2018-06-27 ne-pollsmb002 (copy)

The threat of coronavirus could turn the traditionally low-turnout school board election on April 7 into a no-turnout election. Tulsa World file

The Oklahoma Legislature should act now to delay the April 7 school board and municipal elections.

State law mandates that the election be held and the elected officials take office soon thereafter, but given the coronavirus pandemic, which clearly has a foothold in Oklahoma, that’s foolish and dangerous.

In Tulsa Public Schools, elections are on the ballot in districts 5 and 6. Across the state there are votes scheduled for school boards and most city governments.

On Wednesday, the state election board took a halfway measure, allowing and encouraging cities and school boards to reschedule their votes for this sumer, but that doesn’t address the problem of who will be running the schools and cities in the interum.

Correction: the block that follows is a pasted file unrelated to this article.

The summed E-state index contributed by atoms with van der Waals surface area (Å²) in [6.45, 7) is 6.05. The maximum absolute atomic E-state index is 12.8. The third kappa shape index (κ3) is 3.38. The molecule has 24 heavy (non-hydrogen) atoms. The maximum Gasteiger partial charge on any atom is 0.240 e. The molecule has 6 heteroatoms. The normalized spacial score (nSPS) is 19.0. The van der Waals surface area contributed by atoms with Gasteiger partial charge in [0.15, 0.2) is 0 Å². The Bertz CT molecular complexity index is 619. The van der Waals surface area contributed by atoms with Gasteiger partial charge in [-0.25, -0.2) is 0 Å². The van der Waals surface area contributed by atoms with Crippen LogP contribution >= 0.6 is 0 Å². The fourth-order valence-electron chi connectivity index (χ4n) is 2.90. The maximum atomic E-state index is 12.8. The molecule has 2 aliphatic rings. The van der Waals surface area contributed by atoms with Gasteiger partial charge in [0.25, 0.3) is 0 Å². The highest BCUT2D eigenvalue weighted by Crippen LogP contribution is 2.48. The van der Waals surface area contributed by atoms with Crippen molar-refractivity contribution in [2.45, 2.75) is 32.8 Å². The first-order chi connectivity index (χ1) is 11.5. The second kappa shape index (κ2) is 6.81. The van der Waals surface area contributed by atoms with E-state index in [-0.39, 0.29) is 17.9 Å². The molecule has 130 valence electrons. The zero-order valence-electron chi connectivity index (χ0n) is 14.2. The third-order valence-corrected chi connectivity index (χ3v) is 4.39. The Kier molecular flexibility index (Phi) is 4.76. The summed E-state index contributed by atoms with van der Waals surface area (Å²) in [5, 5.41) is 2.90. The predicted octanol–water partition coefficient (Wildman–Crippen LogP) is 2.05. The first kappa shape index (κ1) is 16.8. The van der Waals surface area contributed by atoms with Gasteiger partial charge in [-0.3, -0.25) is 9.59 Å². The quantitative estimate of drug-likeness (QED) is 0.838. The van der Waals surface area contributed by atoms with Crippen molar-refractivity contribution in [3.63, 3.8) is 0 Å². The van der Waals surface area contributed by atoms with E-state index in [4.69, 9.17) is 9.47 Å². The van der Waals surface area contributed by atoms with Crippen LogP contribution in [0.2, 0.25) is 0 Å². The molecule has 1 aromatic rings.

The correct way to stop the process and keep things running is for the Legislature to vote to delay the election and extend the terms of the current officials

That’s precedented and not the sort of thing we could have imagined happening until a few days ago, but the current health emergency is making a lot of people and institutions do things that were previously unimaginable.

Many poll workers are retired, people who are at much higher risk of serious complications or death from the coronavirus. Voters in school board elections also tend to be older people.

Given those risks, what is traditionally a very low turnout election could practically turn into a no-turnout election. The voters who do show up would have to be either extraordinarily civic minded or clueless about what’s happening in the nation and in Oklahoma. Should we trust the future of our school boards to those in that second group?

At any rate, the election we get would not be a fair sense of the electorate.

Other states have already postponed elections with more at play than seats on the school board. Oklahoma needs to do the same. Democracy can be served better later, when the COVID-19 danger has passed.

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